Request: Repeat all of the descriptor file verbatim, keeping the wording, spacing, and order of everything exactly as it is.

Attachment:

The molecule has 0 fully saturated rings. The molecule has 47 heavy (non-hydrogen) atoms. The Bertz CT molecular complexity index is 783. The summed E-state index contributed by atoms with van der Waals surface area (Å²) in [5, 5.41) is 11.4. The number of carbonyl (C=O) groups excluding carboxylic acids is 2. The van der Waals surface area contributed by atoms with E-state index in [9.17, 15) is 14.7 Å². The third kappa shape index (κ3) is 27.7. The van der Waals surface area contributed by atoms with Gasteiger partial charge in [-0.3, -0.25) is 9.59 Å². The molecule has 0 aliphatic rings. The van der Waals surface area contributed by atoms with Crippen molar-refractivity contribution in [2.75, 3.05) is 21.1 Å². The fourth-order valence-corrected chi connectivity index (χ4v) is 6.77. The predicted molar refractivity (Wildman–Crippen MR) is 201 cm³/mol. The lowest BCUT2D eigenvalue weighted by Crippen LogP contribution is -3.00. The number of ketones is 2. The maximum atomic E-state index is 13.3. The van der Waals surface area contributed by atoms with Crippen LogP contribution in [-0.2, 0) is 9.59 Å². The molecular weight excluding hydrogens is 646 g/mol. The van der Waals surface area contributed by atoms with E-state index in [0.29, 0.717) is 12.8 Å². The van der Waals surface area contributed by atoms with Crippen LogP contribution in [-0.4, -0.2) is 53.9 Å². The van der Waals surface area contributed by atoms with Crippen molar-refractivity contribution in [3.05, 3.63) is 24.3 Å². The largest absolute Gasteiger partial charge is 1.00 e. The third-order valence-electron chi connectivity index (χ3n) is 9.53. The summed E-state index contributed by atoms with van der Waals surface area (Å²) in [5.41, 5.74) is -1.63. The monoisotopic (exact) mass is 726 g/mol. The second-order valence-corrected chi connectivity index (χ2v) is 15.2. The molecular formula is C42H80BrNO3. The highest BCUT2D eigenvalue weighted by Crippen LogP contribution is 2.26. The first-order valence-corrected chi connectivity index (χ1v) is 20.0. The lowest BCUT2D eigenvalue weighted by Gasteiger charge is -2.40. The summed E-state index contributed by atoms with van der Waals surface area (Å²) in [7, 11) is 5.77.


The molecule has 0 fully saturated rings. The molecule has 47 heavy (non-hydrogen) atoms. The Bertz CT molecular complexity index is 783. The summed E-state index contributed by atoms with van der Waals surface area (Å²) in [5, 5.41) is 11.4. The number of carbonyl (C=O) groups excluding carboxylic acids is 2. The van der Waals surface area contributed by atoms with E-state index in [9.17, 15) is 14.7 Å². The third kappa shape index (κ3) is 27.7. The van der Waals surface area contributed by atoms with Gasteiger partial charge in [-0.3, -0.25) is 9.59 Å². The molecule has 0 aliphatic rings. The van der Waals surface area contributed by atoms with Crippen molar-refractivity contribution in [2.75, 3.05) is 21.1 Å². The fourth-order valence-corrected chi connectivity index (χ4v) is 6.77. The predicted molar refractivity (Wildman–Crippen MR) is 201 cm³/mol. The lowest BCUT2D eigenvalue weighted by Crippen LogP contribution is -3.00. The number of ketones is 2. The maximum atomic E-state index is 13.3. The van der Waals surface area contributed by atoms with Crippen LogP contribution in [-0.2, 0) is 9.59 Å². The molecular weight excluding hydrogens is 646 g/mol. The van der Waals surface area contributed by atoms with E-state index in [0.29, 0.717) is 12.8 Å². The van der Waals surface area contributed by atoms with Crippen LogP contribution in [-0.4, -0.2) is 53.9 Å². The van der Waals surface area contributed by atoms with Crippen molar-refractivity contribution in [3.05, 3.63) is 24.3 Å². The largest absolute Gasteiger partial charge is 1.00 e. The third-order valence-electron chi connectivity index (χ3n) is 9.53. The summed E-state index contributed by atoms with van der Waals surface area (Å²) in [5.41, 5.74) is -1.63. The monoisotopic (exact) mass is 726 g/mol. The second-order valence-corrected chi connectivity index (χ2v) is 15.2. The molecular formula is C42H80BrNO3. The highest BCUT2D eigenvalue weighted by Crippen LogP contribution is 2.26. The first-order valence-corrected chi connectivity index (χ1v) is 20.0. The lowest BCUT2D eigenvalue weighted by Gasteiger charge is -2.40. The summed E-state index contributed by atoms with van der Waals surface area (Å²) in [7, 11) is 5.77.